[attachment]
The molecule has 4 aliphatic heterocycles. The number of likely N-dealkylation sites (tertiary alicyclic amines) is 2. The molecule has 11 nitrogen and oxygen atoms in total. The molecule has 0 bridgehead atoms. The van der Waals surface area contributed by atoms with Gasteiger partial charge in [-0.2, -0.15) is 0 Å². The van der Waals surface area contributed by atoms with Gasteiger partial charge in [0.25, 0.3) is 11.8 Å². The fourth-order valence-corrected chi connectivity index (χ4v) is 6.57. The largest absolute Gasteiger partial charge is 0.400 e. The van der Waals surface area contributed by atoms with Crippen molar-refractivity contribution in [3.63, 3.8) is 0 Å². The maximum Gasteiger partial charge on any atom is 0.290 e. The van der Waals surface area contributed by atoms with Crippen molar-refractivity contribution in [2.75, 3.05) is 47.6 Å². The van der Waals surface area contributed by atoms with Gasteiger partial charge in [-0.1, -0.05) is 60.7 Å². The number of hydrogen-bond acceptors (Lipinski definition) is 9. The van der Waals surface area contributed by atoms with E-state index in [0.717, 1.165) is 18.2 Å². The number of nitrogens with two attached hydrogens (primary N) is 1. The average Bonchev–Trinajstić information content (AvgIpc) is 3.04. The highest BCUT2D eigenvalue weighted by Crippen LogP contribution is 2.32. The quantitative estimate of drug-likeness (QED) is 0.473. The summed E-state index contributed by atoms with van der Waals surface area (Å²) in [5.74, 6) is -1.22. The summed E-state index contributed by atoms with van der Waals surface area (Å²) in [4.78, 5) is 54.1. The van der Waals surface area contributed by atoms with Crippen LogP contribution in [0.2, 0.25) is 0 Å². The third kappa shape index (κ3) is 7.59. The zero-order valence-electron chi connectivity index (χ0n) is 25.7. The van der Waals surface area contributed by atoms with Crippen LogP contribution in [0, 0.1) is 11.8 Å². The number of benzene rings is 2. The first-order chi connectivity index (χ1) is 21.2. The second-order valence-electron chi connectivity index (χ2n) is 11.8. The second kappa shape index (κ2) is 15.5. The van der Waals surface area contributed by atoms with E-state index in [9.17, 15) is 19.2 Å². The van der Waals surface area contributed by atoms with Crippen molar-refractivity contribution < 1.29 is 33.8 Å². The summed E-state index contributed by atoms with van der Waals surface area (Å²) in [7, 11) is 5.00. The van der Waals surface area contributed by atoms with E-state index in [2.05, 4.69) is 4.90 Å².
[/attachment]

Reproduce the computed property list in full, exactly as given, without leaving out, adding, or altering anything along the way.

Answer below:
The molecule has 4 aliphatic heterocycles. The number of likely N-dealkylation sites (tertiary alicyclic amines) is 2. The molecule has 11 nitrogen and oxygen atoms in total. The molecule has 0 bridgehead atoms. The van der Waals surface area contributed by atoms with Gasteiger partial charge in [-0.2, -0.15) is 0 Å². The van der Waals surface area contributed by atoms with Gasteiger partial charge in [0.25, 0.3) is 11.8 Å². The fourth-order valence-corrected chi connectivity index (χ4v) is 6.57. The largest absolute Gasteiger partial charge is 0.400 e. The van der Waals surface area contributed by atoms with Crippen molar-refractivity contribution in [3.63, 3.8) is 0 Å². The maximum Gasteiger partial charge on any atom is 0.290 e. The van der Waals surface area contributed by atoms with Crippen molar-refractivity contribution in [2.75, 3.05) is 47.6 Å². The van der Waals surface area contributed by atoms with Gasteiger partial charge in [-0.1, -0.05) is 60.7 Å². The number of hydrogen-bond acceptors (Lipinski definition) is 9. The van der Waals surface area contributed by atoms with E-state index in [0.717, 1.165) is 18.2 Å². The number of nitrogens with two attached hydrogens (primary N) is 1. The average Bonchev–Trinajstić information content (AvgIpc) is 3.04. The highest BCUT2D eigenvalue weighted by Crippen LogP contribution is 2.32. The quantitative estimate of drug-likeness (QED) is 0.473. The summed E-state index contributed by atoms with van der Waals surface area (Å²) in [5.74, 6) is -1.22. The summed E-state index contributed by atoms with van der Waals surface area (Å²) in [4.78, 5) is 54.1. The van der Waals surface area contributed by atoms with Crippen LogP contribution in [0.2, 0.25) is 0 Å². The third kappa shape index (κ3) is 7.59. The zero-order valence-electron chi connectivity index (χ0n) is 25.7. The van der Waals surface area contributed by atoms with Crippen LogP contribution in [0, 0.1) is 11.8 Å². The number of benzene rings is 2. The first-order chi connectivity index (χ1) is 21.2. The second-order valence-electron chi connectivity index (χ2n) is 11.8. The second kappa shape index (κ2) is 15.5. The van der Waals surface area contributed by atoms with E-state index in [9.17, 15) is 19.2 Å². The van der Waals surface area contributed by atoms with Crippen molar-refractivity contribution < 1.29 is 33.8 Å². The summed E-state index contributed by atoms with van der Waals surface area (Å²) in [7, 11) is 5.00. The van der Waals surface area contributed by atoms with E-state index in [2.05, 4.69) is 4.90 Å².